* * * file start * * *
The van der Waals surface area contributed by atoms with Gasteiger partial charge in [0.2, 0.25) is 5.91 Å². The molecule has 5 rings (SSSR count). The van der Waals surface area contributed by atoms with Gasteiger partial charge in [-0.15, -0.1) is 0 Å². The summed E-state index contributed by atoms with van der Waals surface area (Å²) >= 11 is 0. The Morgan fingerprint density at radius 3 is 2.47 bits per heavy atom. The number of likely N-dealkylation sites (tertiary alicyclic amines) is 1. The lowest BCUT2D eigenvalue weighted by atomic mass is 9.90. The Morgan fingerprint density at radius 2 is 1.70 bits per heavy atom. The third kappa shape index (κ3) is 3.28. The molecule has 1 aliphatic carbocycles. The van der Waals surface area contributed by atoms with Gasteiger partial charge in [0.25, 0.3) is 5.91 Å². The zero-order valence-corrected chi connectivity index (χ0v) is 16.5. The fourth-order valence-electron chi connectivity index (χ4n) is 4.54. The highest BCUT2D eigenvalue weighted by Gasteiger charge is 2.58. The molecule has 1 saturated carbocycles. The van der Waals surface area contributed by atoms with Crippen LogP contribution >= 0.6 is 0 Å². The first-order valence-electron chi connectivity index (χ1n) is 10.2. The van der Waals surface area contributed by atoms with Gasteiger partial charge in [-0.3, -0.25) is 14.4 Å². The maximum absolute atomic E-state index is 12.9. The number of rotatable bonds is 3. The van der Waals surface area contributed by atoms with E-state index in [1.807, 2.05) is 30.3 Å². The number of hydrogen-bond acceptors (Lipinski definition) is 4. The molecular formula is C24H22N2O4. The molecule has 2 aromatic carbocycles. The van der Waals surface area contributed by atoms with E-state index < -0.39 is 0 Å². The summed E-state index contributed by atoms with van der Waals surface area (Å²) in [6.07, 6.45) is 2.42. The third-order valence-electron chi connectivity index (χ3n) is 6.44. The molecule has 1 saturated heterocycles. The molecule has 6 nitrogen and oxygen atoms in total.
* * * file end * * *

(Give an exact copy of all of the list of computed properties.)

The van der Waals surface area contributed by atoms with Gasteiger partial charge in [0.2, 0.25) is 5.91 Å². The molecule has 5 rings (SSSR count). The van der Waals surface area contributed by atoms with Gasteiger partial charge in [-0.15, -0.1) is 0 Å². The summed E-state index contributed by atoms with van der Waals surface area (Å²) >= 11 is 0. The Morgan fingerprint density at radius 3 is 2.47 bits per heavy atom. The number of likely N-dealkylation sites (tertiary alicyclic amines) is 1. The lowest BCUT2D eigenvalue weighted by atomic mass is 9.90. The Morgan fingerprint density at radius 2 is 1.70 bits per heavy atom. The third kappa shape index (κ3) is 3.28. The molecule has 1 aliphatic carbocycles. The van der Waals surface area contributed by atoms with Gasteiger partial charge in [0.25, 0.3) is 5.91 Å². The zero-order valence-corrected chi connectivity index (χ0v) is 16.5. The fourth-order valence-electron chi connectivity index (χ4n) is 4.54. The highest BCUT2D eigenvalue weighted by Gasteiger charge is 2.58. The molecule has 1 saturated carbocycles. The van der Waals surface area contributed by atoms with Crippen LogP contribution >= 0.6 is 0 Å². The first-order valence-electron chi connectivity index (χ1n) is 10.2. The van der Waals surface area contributed by atoms with Gasteiger partial charge in [-0.3, -0.25) is 14.4 Å². The maximum absolute atomic E-state index is 12.9. The number of rotatable bonds is 3. The van der Waals surface area contributed by atoms with E-state index in [1.807, 2.05) is 30.3 Å². The number of hydrogen-bond acceptors (Lipinski definition) is 4. The molecular formula is C24H22N2O4. The molecule has 2 aromatic carbocycles. The van der Waals surface area contributed by atoms with E-state index < -0.39 is 0 Å². The summed E-state index contributed by atoms with van der Waals surface area (Å²) in [6.07, 6.45) is 2.42. The third-order valence-electron chi connectivity index (χ3n) is 6.44. The molecule has 1 saturated heterocycles. The molecule has 6 nitrogen and oxygen atoms in total.